How a rookie replaced her rope skeg bungee (Boreal Designs Ellesmere)

Full disclosure: I am faaaarr from an expert. In fact, I consider myself a beginner/almost-intermediate paddler (even though I attempted the Yukon River Quest in a tandem kayak—we had to scratch due to faulty rental gear). Anyhow, I got tired of renting and borrowing sea kayaks—especially since they didn’t fit my short legs—so I bought my first boat: a Boreal Designs Ellesmere. The skeg bungee and deck bungees were worn out and the skeg was very sluggish in deploying, so today I replaced the bungees. Before I started, I perused the forum here and found tons of helpful info (specifically from users jeffro, Peter_K, wilsoj2, system, and bowler1). So, thank you!

Here are a few photos of the process.

Old, worn-out bungee.

I cut the old bungee, turned the kayak over, and worked the skeg out slowly so I could see how everything was connected. Added new bungee and cleaned up the grime.

I had a hard time getting the second end of the bungee through the hole, so I tied a small string to it, dropped that through, and pulled on it. Voila!

Turned the boat back over and clamped the bungee in place while testing the skeg rope to see how tight the bungee should be before I tied it off. I’m not sure if I got it right, but next time I put the boat in the water, I’ll know.

And I tied a small bit of bright orange twine to the skeg rope near the cleat so when I’m paddling, I can see if it’s retracted all the way or if I need to jerk on the line even harder.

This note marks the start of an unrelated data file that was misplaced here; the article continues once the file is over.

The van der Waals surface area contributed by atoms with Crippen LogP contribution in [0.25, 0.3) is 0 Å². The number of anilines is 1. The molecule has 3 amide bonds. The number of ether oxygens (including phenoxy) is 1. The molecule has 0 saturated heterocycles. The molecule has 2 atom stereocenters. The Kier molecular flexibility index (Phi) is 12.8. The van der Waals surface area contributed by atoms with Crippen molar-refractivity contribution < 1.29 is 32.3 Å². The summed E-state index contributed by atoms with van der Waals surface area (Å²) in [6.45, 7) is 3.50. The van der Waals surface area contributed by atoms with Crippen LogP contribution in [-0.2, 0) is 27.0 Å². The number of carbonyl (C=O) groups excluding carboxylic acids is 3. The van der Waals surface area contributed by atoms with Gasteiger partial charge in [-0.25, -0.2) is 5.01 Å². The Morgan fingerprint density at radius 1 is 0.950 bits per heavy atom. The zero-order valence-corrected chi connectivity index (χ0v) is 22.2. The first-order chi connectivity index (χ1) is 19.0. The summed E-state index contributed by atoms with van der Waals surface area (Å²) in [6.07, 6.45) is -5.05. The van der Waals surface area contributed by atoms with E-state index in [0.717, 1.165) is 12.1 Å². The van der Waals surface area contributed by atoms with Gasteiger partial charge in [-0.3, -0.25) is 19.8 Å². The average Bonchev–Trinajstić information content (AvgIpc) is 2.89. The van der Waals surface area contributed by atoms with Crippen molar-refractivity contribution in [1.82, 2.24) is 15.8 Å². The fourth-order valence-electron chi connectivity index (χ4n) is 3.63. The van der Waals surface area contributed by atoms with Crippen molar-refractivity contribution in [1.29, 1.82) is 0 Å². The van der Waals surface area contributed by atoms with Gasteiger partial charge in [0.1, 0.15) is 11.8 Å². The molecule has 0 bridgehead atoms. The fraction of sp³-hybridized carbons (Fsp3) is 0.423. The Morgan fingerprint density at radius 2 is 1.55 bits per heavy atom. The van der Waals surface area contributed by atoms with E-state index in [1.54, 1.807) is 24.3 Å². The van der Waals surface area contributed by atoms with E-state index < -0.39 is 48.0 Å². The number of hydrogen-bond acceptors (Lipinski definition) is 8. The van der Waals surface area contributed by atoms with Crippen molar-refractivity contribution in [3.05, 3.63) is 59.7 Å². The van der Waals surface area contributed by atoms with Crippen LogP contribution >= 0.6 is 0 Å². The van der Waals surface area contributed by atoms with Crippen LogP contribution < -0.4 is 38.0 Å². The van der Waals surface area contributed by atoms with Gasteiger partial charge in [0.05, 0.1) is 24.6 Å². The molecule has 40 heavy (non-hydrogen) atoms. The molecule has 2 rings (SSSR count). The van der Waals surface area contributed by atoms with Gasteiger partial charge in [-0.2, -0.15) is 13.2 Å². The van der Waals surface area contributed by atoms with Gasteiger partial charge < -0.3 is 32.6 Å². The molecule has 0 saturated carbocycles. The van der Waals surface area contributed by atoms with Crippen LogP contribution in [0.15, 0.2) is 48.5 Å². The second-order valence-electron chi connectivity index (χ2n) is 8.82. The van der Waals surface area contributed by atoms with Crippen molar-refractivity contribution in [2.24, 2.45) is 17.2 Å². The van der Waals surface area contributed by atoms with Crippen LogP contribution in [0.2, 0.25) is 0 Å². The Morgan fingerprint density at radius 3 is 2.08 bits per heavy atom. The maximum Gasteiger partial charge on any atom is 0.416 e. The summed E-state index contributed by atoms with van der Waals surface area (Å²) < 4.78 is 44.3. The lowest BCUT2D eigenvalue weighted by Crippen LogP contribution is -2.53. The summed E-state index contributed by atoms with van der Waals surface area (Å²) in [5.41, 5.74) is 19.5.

Welcome to the neighborhood and congrats on a job well done!

Thanks! I’m feeling rather pleased with myself. But I wouldn’t have known where to begin without first searching this forum, so I’m happy to be here.

Good job. Don’t cut off the tag ends of the bungee yet. You can use the ends for adjustment, if it is too tight, or too loose.

I am a rudder person and have been replacing dead bungee for years, it is an easy thing.

The skegs I have seen were, usually hooked on the leading edge to facilitate their removal. I have not seen that style of skeg before, any further info, please.

Too late–I already cut off the ends. But you’re right–I should’ve left them on until I knew whether it was working well or not. Oh well… As far as more info, I know nothing about skegs other than what I did on this one, so I’m not much help. :slightly_smiling_face:

Good job! I like the idea of the orange rope to track whether the skeg is fully housed. I paddled without a tracking device on the Romany for a couple of years or so because l was too lazy to fuss with the hadstoppedworking rope skeg. Finally got to it last spring, and while it is working it does tend to sit a little proud. Normally that is a preferable state on these boats for paddling. But come the beach and getting it to the car l prefer it fully up.

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Nice job doing some maintenance on a great boat!

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I would suggest drilling a small hole at the end of the skeg and putting in a small loop of line. This makes it easy to unjam the skeg when it picks up the perfectly sized pebble on the beach. If you are paddling with someone, it can even be freed up on the water.


or, if alone, bring the line up to the cockpit.
I used this technique with an NDK Explorer (with rope skeg) when paddling up the east coast of Australia several years ago.
The night before, I would ‘rig’ the line from the hole in the skeg up the deck, to the cockpit.
The next morning, after launching through surf (beyond surf zone), I would try the skeg, if jammed, would pull on line to skeg, I would then pull off the line (loop) to the skeg hole.